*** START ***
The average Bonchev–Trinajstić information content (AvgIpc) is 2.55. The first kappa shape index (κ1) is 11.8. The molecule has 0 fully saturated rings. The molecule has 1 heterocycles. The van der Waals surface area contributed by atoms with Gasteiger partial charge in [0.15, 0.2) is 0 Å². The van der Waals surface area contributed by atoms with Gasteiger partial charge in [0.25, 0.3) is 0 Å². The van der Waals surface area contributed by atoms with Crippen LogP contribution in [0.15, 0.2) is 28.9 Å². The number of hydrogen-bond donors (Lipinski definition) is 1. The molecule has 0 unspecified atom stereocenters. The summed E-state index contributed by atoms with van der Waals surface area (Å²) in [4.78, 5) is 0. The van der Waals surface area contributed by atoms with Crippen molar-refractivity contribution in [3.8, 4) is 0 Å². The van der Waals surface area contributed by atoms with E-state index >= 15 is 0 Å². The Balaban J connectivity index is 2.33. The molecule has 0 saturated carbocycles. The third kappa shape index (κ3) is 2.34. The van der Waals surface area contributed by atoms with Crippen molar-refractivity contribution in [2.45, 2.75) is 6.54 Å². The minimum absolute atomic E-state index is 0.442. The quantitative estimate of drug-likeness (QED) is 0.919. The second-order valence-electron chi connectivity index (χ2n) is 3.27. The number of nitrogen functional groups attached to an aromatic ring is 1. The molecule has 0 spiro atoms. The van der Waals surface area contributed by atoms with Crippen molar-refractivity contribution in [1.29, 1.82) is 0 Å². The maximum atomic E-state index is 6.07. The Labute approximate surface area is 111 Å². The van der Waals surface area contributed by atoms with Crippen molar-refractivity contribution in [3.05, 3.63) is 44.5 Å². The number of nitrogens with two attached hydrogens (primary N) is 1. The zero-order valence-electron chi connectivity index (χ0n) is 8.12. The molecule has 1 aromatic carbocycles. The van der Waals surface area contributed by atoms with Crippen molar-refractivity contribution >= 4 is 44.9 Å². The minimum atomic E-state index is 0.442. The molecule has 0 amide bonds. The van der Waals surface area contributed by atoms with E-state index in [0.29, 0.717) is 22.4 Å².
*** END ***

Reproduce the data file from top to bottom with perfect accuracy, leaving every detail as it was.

The average Bonchev–Trinajstić information content (AvgIpc) is 2.55. The first kappa shape index (κ1) is 11.8. The molecule has 0 fully saturated rings. The molecule has 1 heterocycles. The van der Waals surface area contributed by atoms with Gasteiger partial charge in [0.15, 0.2) is 0 Å². The van der Waals surface area contributed by atoms with Gasteiger partial charge in [0.25, 0.3) is 0 Å². The van der Waals surface area contributed by atoms with Crippen LogP contribution in [0.15, 0.2) is 28.9 Å². The number of hydrogen-bond donors (Lipinski definition) is 1. The molecule has 0 unspecified atom stereocenters. The summed E-state index contributed by atoms with van der Waals surface area (Å²) in [4.78, 5) is 0. The van der Waals surface area contributed by atoms with Crippen molar-refractivity contribution in [3.8, 4) is 0 Å². The van der Waals surface area contributed by atoms with E-state index >= 15 is 0 Å². The Balaban J connectivity index is 2.33. The molecule has 0 saturated carbocycles. The third kappa shape index (κ3) is 2.34. The van der Waals surface area contributed by atoms with Crippen molar-refractivity contribution in [2.45, 2.75) is 6.54 Å². The minimum absolute atomic E-state index is 0.442. The quantitative estimate of drug-likeness (QED) is 0.919. The second-order valence-electron chi connectivity index (χ2n) is 3.27. The number of nitrogen functional groups attached to an aromatic ring is 1. The molecule has 0 spiro atoms. The van der Waals surface area contributed by atoms with Crippen molar-refractivity contribution in [1.29, 1.82) is 0 Å². The maximum atomic E-state index is 6.07. The Labute approximate surface area is 111 Å². The van der Waals surface area contributed by atoms with Crippen molar-refractivity contribution in [3.05, 3.63) is 44.5 Å². The number of nitrogens with two attached hydrogens (primary N) is 1. The zero-order valence-electron chi connectivity index (χ0n) is 8.12. The molecule has 1 aromatic carbocycles. The van der Waals surface area contributed by atoms with Crippen molar-refractivity contribution >= 4 is 44.9 Å². The minimum atomic E-state index is 0.442. The molecule has 0 amide bonds. The van der Waals surface area contributed by atoms with E-state index in [0.29, 0.717) is 22.4 Å².